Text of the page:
#2. Mind Reading
Two scientists are considered the godfathers of mind reading: Silvan Tomkins and Paul Ekman.
Tomkins has the uncanny ability to look at a face and read facts that most people can’t off it, he can predict if someone is lying or what crimes someone on a Wanted poster committed…let’s just say he was the most popular man at cocktail parties.
When they teamed up, Tomkins and Ekman highlighted 43 different movements faces could make and studied them deeply, literally sitting across from each other for hours a day making those faces.
When they learned those 43, they continued to add until they settled on just around 3,000 facial displays, which make up the Facial Action Coding System (FACS).
Emotion, and even psychical reactions (stress, anger, sweat) can all actually happen if we just practice making the faces associated with those feelings. Just by acting.
In the book, Ekman cites a press conference given by a man named Kim Philby (he had been operating as a spy for Russia while in the British equivalent of the CIA for over twenty years). Ekman notes how in a few distinct moments his microexpressions give away his guilt.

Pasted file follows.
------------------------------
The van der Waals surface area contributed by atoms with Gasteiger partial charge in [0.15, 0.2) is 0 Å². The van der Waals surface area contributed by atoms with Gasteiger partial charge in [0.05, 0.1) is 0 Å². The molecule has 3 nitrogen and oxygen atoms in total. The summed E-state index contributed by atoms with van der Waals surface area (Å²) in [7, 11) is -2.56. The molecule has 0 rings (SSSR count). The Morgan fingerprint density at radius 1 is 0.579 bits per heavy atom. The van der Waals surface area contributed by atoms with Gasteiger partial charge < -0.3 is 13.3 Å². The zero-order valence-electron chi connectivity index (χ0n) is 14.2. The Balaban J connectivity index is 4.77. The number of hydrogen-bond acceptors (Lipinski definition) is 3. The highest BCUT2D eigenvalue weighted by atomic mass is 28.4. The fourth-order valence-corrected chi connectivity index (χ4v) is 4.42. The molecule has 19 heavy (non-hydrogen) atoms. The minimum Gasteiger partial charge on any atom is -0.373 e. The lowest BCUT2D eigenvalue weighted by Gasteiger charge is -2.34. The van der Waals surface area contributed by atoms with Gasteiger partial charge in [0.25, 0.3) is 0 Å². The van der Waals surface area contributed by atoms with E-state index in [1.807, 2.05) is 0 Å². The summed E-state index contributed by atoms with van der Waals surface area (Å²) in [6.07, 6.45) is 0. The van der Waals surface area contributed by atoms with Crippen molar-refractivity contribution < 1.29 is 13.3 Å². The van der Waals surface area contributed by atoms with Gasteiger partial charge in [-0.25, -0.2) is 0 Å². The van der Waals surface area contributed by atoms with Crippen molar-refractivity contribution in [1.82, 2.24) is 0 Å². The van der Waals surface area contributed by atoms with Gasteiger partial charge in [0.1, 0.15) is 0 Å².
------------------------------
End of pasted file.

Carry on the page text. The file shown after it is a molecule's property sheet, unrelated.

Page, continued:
Once you know what to look for, it’s quite easy to spot.
It goes to show in all the research Tomkins and Ekman have performed that humans aren’t as good at our ‘poker faces’ as we think we are.
In fact, anyone who is able to thin-slice the microexpressions of a face, that fleeting moment where we show our real emotion automatically before we actively cover it up, can immediately tell what the other person is thinking and feeling.
There is no hiding.
- Learn how to spot all 7 microexpressions in our faces tutorial.
#3. Get in Touch with Your Unconscious